In professional sports, it is not at all rare for a star player to make more than his head coach. That is especially true for NFL quarterback, who are among the highest paid players in the sport.
In college football, however, the vast majority aren't making anything beyond their scholarships. Kyler Murray's situation is a bit unique, however.
NCAA rules allow players to be professionals in one sport, but retain their "amateurism" in another. That is the case for Murray, who was selected ninth overall in this week's MLB Draft by the Oakland Athletics.
Murray is the projected starting quarterback for the Oklahoma Sooners, set to inherit the job previously held by Baker Mayfield. This year, he emerged on the diamond for OU's baseball team, becoming a slugger and star outfielder.
Murray's high selection netted him a signing bonus of about $4.7 million. That pay day is more than his head coach Lincoln Riley will make this season. He'll make $3.1 million in his second year.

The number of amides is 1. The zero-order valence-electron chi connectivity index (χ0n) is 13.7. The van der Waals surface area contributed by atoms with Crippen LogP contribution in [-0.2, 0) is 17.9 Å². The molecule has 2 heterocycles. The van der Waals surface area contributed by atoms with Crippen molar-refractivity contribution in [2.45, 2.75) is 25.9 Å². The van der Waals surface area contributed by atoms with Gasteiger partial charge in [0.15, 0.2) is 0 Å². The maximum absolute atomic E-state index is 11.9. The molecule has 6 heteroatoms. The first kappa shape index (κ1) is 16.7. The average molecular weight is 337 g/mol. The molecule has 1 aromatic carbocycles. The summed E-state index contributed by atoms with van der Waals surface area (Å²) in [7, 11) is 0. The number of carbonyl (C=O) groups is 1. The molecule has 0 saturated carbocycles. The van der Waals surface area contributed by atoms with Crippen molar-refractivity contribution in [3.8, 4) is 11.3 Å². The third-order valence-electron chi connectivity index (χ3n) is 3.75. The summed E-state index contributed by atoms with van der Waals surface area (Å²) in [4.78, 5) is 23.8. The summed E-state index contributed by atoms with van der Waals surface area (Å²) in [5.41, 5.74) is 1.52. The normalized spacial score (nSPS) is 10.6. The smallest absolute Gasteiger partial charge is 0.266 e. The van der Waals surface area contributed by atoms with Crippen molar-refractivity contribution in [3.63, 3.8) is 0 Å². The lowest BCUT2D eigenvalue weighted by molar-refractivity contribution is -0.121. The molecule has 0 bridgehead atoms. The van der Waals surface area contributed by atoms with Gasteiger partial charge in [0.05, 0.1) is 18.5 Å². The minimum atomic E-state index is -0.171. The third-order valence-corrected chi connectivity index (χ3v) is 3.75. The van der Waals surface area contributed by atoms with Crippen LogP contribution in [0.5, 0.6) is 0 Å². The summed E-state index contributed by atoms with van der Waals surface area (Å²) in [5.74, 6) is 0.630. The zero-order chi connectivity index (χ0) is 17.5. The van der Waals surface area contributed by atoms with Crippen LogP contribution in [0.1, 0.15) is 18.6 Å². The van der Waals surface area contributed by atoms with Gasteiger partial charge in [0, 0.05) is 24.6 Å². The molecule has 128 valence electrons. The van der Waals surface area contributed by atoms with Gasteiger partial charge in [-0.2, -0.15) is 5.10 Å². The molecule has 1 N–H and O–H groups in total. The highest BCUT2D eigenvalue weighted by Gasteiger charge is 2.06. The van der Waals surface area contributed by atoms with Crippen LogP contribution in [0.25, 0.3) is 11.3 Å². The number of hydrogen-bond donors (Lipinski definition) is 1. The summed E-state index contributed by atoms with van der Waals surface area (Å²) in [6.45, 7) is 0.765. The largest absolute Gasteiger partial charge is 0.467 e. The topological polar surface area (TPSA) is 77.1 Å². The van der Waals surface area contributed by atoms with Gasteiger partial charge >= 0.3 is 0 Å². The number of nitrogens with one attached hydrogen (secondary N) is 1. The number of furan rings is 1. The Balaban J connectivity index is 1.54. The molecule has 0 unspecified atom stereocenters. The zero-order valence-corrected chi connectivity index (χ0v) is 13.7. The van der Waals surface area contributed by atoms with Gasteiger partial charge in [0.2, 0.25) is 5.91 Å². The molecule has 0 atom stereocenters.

If Kyler Murray receives the $4.76 million that his pick is valued at, he will actually be the third-highest paid person in Big 12 football next year.
Former MLB farmhand William DuPont pointed that fun fact out. Tom Herman and Gary Patterson will each make over five million next season.
There were serious questions about whether Murray would play football at all this fall. He was projected to go in the first two rounds, and there is a definite argument to be made that playing a year of football for Oklahoma isn't worth the injury risk, even with the signing bonus in his back pocket.
However, after the MLB Draft, Murray revealed that he'd be back in Norman for the fall.
Oklahoma baseball just wrapped up its season, losing back-to-back games to Mississippi State in the regional. Murray finished the season batting .296 with a .954 OPS, 10 home runs, 47 RBIs, and 10 stolen bases.